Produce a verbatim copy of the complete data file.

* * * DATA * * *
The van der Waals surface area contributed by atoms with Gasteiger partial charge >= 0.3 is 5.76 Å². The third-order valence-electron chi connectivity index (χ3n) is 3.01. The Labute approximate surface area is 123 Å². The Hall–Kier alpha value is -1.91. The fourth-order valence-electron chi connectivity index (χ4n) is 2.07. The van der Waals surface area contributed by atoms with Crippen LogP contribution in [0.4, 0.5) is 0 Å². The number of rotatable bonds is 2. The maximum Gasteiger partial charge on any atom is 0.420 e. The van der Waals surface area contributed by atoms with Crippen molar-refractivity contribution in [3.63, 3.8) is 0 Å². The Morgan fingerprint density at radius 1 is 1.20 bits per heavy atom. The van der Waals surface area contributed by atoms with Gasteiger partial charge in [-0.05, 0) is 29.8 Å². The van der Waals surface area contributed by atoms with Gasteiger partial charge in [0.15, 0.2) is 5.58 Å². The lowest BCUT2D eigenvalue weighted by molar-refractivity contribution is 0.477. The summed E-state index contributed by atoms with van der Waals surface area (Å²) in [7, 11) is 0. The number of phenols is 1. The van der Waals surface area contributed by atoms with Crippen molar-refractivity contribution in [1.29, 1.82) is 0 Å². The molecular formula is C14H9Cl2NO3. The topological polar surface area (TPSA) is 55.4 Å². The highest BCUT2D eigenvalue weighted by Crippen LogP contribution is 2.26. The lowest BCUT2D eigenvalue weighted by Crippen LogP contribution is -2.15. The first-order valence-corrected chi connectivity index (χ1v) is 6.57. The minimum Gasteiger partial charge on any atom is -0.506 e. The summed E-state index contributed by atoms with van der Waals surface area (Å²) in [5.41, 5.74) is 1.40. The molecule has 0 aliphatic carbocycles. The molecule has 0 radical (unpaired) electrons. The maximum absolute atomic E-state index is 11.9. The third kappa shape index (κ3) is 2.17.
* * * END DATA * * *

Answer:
The van der Waals surface area contributed by atoms with Gasteiger partial charge >= 0.3 is 5.76 Å². The third-order valence-electron chi connectivity index (χ3n) is 3.01. The Labute approximate surface area is 123 Å². The Hall–Kier alpha value is -1.91. The fourth-order valence-electron chi connectivity index (χ4n) is 2.07. The van der Waals surface area contributed by atoms with Crippen LogP contribution in [0.4, 0.5) is 0 Å². The number of rotatable bonds is 2. The maximum Gasteiger partial charge on any atom is 0.420 e. The van der Waals surface area contributed by atoms with Crippen molar-refractivity contribution in [3.63, 3.8) is 0 Å². The Morgan fingerprint density at radius 1 is 1.20 bits per heavy atom. The van der Waals surface area contributed by atoms with Gasteiger partial charge in [-0.05, 0) is 29.8 Å². The van der Waals surface area contributed by atoms with Gasteiger partial charge in [0.15, 0.2) is 5.58 Å². The lowest BCUT2D eigenvalue weighted by molar-refractivity contribution is 0.477. The summed E-state index contributed by atoms with van der Waals surface area (Å²) in [7, 11) is 0. The number of phenols is 1. The van der Waals surface area contributed by atoms with Crippen molar-refractivity contribution in [1.29, 1.82) is 0 Å². The molecular formula is C14H9Cl2NO3. The topological polar surface area (TPSA) is 55.4 Å². The highest BCUT2D eigenvalue weighted by Crippen LogP contribution is 2.26. The lowest BCUT2D eigenvalue weighted by Crippen LogP contribution is -2.15. The first-order valence-corrected chi connectivity index (χ1v) is 6.57. The minimum Gasteiger partial charge on any atom is -0.506 e. The summed E-state index contributed by atoms with van der Waals surface area (Å²) in [5.41, 5.74) is 1.40. The molecule has 0 aliphatic carbocycles. The molecule has 0 radical (unpaired) electrons. The maximum absolute atomic E-state index is 11.9. The third kappa shape index (κ3) is 2.17.